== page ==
If Flexible Working Will Close The Gender Pay Gap Why Aren’t We Doing More About It?


by Elizabeth Bennett |
Published on

A new report from the Equality and Human Rights Commission has highlighted flexible working as its primary recommendation to improve gender equality in the workplace. The cross-party watchdog has called for all UK jobs to be advertised as flexible in order to tackle the pay imbalance between men and women - currently a gap of 18.1%.

‘We need new ideas to bring down pay gaps. While there has been some progress, it has been painfully slow. We need radical change now, otherwise we’ll be having the same conversation for decades to come,’ said Caroline Waters, the deputy chair of the EHRC.

While the government’s gender pay gap initiative brought in earlier this year will force companies to publicly reveal their gap, it is clear that this transparency alone is not all that is needed to drive the fundamental change that will bring about equality. The same applies in making changes at the top. Although addressing the gender imbalance within the highest ranks of companies is crucial - after all, there are still more men named John leading FTSE 100 companies than women - these things alone will never remedy the stark disparity.

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Until women are able to continue with their chosen career path alongside having a family, the gender pay gap will remain solidly intact. It is simply facts of biology that women need to reproduce for our human race to continue, yet we are still being punished for doing so. It is also fact that women cannot have children without changing their working pattern at some point, and if we do not have the opportunity to work flexibly - whether that’s part-time, a job-share or from home - we will be continued to be forced out of higher paid roles.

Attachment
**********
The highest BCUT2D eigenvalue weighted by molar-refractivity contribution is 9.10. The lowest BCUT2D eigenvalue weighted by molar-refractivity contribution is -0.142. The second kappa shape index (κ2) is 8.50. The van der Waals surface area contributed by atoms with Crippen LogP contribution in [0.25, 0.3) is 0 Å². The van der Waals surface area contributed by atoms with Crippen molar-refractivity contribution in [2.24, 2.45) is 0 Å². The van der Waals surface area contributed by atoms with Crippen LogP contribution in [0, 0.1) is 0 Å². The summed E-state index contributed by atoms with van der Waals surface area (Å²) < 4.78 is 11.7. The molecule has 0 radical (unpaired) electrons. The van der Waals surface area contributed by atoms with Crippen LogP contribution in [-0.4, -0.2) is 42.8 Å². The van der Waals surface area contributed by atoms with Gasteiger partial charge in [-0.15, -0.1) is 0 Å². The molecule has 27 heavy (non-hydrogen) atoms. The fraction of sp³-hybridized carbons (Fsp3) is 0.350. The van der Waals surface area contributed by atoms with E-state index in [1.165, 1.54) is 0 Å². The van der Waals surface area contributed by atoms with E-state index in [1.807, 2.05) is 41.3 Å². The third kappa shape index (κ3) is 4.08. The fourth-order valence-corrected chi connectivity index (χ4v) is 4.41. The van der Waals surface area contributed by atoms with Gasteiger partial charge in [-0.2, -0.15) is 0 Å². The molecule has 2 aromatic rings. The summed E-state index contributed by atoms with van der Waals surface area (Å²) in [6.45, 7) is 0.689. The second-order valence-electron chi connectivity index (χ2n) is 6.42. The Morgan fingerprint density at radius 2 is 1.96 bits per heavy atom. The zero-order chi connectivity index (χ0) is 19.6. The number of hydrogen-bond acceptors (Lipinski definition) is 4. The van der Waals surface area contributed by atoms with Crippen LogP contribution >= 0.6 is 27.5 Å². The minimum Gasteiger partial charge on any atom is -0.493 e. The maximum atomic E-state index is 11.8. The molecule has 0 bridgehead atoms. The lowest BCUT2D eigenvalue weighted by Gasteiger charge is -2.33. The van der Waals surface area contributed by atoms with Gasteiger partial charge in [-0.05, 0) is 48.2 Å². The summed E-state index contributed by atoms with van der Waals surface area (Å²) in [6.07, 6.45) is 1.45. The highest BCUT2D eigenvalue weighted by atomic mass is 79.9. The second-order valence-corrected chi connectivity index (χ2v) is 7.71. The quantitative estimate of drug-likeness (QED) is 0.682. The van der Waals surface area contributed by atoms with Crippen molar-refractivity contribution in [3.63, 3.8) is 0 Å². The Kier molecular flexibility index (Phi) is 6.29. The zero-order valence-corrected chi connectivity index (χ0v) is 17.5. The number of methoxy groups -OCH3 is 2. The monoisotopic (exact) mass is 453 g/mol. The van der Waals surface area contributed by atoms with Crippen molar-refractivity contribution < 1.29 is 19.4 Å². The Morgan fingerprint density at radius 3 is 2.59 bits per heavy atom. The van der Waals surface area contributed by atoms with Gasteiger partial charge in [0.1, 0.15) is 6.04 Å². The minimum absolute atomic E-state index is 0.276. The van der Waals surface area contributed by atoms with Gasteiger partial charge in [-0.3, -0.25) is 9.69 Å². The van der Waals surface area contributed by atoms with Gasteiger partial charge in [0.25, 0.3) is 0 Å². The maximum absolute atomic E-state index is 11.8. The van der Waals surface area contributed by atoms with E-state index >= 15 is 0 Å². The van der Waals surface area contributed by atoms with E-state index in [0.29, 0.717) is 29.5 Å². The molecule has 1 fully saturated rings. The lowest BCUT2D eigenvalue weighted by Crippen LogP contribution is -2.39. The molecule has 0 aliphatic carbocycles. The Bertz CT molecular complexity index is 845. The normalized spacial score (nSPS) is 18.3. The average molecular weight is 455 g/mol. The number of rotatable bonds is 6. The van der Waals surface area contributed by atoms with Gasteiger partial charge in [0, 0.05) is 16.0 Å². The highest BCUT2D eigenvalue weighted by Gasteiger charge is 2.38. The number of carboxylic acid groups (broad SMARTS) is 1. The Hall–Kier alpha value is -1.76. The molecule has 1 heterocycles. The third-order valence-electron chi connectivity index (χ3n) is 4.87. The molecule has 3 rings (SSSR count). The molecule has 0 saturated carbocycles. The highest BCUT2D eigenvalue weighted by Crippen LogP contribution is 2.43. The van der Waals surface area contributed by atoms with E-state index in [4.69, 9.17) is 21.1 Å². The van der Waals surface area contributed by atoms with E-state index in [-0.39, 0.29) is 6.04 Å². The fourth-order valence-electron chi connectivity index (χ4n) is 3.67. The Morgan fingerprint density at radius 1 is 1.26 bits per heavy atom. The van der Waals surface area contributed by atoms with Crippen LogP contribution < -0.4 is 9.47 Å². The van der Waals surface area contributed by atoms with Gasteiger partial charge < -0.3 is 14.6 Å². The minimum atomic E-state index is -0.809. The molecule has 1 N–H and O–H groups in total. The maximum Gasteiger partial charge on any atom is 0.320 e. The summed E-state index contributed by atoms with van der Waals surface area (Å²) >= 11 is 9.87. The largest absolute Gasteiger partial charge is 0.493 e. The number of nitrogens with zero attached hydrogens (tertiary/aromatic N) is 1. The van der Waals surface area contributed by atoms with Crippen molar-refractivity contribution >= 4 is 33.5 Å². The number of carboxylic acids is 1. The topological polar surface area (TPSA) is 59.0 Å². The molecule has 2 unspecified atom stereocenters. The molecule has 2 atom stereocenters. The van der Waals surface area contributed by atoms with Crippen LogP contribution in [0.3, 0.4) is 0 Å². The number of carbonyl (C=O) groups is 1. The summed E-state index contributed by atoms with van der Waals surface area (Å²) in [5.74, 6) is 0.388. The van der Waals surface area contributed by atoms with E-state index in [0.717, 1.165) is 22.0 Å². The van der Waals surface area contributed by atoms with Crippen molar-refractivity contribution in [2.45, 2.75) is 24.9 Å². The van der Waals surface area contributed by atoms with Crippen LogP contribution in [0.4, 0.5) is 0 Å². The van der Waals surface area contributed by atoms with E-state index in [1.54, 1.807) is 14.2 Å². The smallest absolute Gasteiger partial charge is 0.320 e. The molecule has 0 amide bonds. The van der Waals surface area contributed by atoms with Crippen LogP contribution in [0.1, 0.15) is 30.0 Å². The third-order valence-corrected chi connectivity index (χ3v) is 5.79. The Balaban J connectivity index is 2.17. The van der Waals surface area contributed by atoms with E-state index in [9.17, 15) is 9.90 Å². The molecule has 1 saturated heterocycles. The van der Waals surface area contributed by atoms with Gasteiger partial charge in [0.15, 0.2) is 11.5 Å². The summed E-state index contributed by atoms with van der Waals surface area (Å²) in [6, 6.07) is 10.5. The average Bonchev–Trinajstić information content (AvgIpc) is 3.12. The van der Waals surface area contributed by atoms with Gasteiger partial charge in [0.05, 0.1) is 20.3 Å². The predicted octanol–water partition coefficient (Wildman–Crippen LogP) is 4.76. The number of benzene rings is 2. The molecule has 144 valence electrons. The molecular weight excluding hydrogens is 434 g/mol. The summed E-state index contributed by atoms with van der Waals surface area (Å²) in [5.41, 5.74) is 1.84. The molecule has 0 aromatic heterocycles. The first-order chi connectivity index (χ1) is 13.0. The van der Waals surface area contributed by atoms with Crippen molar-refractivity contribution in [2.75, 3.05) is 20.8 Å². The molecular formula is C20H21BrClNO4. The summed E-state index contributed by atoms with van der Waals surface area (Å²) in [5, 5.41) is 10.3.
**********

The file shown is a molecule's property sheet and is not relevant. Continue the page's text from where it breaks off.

Since the change of law in 2014, all employees who have worked for a company for 26 weeks or more have the right to request flexible working hours from their employer. However, company culture in many businesses means that in reality many women cannot work the different hours their home life requires.

It is not just about women though, the stigma around men working flexibly also needs to change. The Equality and Human Rights Commission called for increased paternity leave, and time and time again it has been proven that putting women and men on a level playing field on this increases equality. In fact, The Guardian reported that a study in Sweden found that for every month a father took paid leave, the mother’s future earnings increased by 7%. Similarly, the sooner we make flexible working an essential for all, not just an issue about women, the better off we'll all be.

READ MORE: Could Your Working Hours Be More Flexible?

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